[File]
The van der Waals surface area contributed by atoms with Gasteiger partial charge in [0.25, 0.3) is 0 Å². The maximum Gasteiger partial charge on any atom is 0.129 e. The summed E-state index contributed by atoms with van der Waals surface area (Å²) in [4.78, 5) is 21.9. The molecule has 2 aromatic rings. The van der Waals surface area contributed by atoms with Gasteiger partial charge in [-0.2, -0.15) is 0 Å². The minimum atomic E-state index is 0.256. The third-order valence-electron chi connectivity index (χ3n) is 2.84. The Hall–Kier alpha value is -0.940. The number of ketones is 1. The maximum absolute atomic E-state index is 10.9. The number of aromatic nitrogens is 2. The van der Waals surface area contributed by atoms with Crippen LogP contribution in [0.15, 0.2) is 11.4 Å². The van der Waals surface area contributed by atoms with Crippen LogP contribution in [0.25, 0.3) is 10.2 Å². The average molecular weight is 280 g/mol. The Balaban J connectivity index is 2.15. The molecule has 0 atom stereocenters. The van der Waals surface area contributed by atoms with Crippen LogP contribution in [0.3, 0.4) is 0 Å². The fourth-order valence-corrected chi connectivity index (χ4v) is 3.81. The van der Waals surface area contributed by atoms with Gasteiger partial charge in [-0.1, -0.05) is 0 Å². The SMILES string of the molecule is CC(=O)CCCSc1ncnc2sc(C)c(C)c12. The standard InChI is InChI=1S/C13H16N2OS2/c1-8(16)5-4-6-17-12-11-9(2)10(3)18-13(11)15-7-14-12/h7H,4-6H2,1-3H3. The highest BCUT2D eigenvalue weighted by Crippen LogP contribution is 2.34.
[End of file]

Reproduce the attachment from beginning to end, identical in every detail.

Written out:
The van der Waals surface area contributed by atoms with Gasteiger partial charge in [0.25, 0.3) is 0 Å². The maximum Gasteiger partial charge on any atom is 0.129 e. The summed E-state index contributed by atoms with van der Waals surface area (Å²) in [4.78, 5) is 21.9. The molecule has 2 aromatic rings. The van der Waals surface area contributed by atoms with Gasteiger partial charge in [-0.2, -0.15) is 0 Å². The minimum atomic E-state index is 0.256. The third-order valence-electron chi connectivity index (χ3n) is 2.84. The Hall–Kier alpha value is -0.940. The number of ketones is 1. The maximum absolute atomic E-state index is 10.9. The number of aromatic nitrogens is 2. The van der Waals surface area contributed by atoms with Crippen LogP contribution in [0.15, 0.2) is 11.4 Å². The van der Waals surface area contributed by atoms with Crippen LogP contribution in [0.25, 0.3) is 10.2 Å². The average molecular weight is 280 g/mol. The Balaban J connectivity index is 2.15. The molecule has 0 atom stereocenters. The van der Waals surface area contributed by atoms with Crippen LogP contribution in [0.3, 0.4) is 0 Å². The fourth-order valence-corrected chi connectivity index (χ4v) is 3.81. The van der Waals surface area contributed by atoms with Gasteiger partial charge in [-0.1, -0.05) is 0 Å². The SMILES string of the molecule is CC(=O)CCCSc1ncnc2sc(C)c(C)c12. The standard InChI is InChI=1S/C13H16N2OS2/c1-8(16)5-4-6-17-12-11-9(2)10(3)18-13(11)15-7-14-12/h7H,4-6H2,1-3H3. The highest BCUT2D eigenvalue weighted by Crippen LogP contribution is 2.34.